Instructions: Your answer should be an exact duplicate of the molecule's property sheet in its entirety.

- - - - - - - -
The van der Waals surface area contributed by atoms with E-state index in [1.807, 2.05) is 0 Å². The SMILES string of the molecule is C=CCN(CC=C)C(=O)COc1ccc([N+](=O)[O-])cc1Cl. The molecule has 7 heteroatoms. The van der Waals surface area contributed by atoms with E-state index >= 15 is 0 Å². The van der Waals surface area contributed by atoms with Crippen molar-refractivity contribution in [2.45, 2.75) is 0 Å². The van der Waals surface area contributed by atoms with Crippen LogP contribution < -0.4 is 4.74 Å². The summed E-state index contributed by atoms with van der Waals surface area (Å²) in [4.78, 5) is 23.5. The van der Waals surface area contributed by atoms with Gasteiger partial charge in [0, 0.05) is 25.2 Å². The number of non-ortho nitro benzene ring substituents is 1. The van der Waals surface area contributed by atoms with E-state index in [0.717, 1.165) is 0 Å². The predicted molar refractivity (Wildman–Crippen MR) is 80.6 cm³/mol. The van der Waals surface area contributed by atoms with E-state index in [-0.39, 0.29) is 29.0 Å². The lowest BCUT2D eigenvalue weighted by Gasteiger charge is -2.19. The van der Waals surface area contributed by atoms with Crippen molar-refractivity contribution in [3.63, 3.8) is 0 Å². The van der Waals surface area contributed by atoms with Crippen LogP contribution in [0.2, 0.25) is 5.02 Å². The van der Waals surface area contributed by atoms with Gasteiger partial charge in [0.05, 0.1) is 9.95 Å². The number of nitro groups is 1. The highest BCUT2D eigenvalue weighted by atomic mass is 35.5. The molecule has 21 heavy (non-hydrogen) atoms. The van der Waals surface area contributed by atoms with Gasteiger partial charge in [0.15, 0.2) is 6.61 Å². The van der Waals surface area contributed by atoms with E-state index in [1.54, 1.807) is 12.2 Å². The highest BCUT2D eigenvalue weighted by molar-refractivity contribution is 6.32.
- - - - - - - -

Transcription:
The van der Waals surface area contributed by atoms with E-state index in [1.807, 2.05) is 0 Å². The SMILES string of the molecule is C=CCN(CC=C)C(=O)COc1ccc([N+](=O)[O-])cc1Cl. The molecule has 7 heteroatoms. The van der Waals surface area contributed by atoms with E-state index >= 15 is 0 Å². The van der Waals surface area contributed by atoms with Crippen molar-refractivity contribution in [2.45, 2.75) is 0 Å². The van der Waals surface area contributed by atoms with Crippen LogP contribution < -0.4 is 4.74 Å². The summed E-state index contributed by atoms with van der Waals surface area (Å²) in [4.78, 5) is 23.5. The van der Waals surface area contributed by atoms with Gasteiger partial charge in [0, 0.05) is 25.2 Å². The number of non-ortho nitro benzene ring substituents is 1. The van der Waals surface area contributed by atoms with E-state index in [0.717, 1.165) is 0 Å². The predicted molar refractivity (Wildman–Crippen MR) is 80.6 cm³/mol. The van der Waals surface area contributed by atoms with E-state index in [-0.39, 0.29) is 29.0 Å². The lowest BCUT2D eigenvalue weighted by Gasteiger charge is -2.19. The van der Waals surface area contributed by atoms with Crippen molar-refractivity contribution in [3.63, 3.8) is 0 Å². The van der Waals surface area contributed by atoms with Crippen LogP contribution in [0.2, 0.25) is 5.02 Å². The van der Waals surface area contributed by atoms with Gasteiger partial charge in [0.05, 0.1) is 9.95 Å². The number of nitro groups is 1. The highest BCUT2D eigenvalue weighted by atomic mass is 35.5. The molecule has 21 heavy (non-hydrogen) atoms. The van der Waals surface area contributed by atoms with Gasteiger partial charge in [0.15, 0.2) is 6.61 Å². The van der Waals surface area contributed by atoms with E-state index in [1.54, 1.807) is 12.2 Å². The highest BCUT2D eigenvalue weighted by molar-refractivity contribution is 6.32.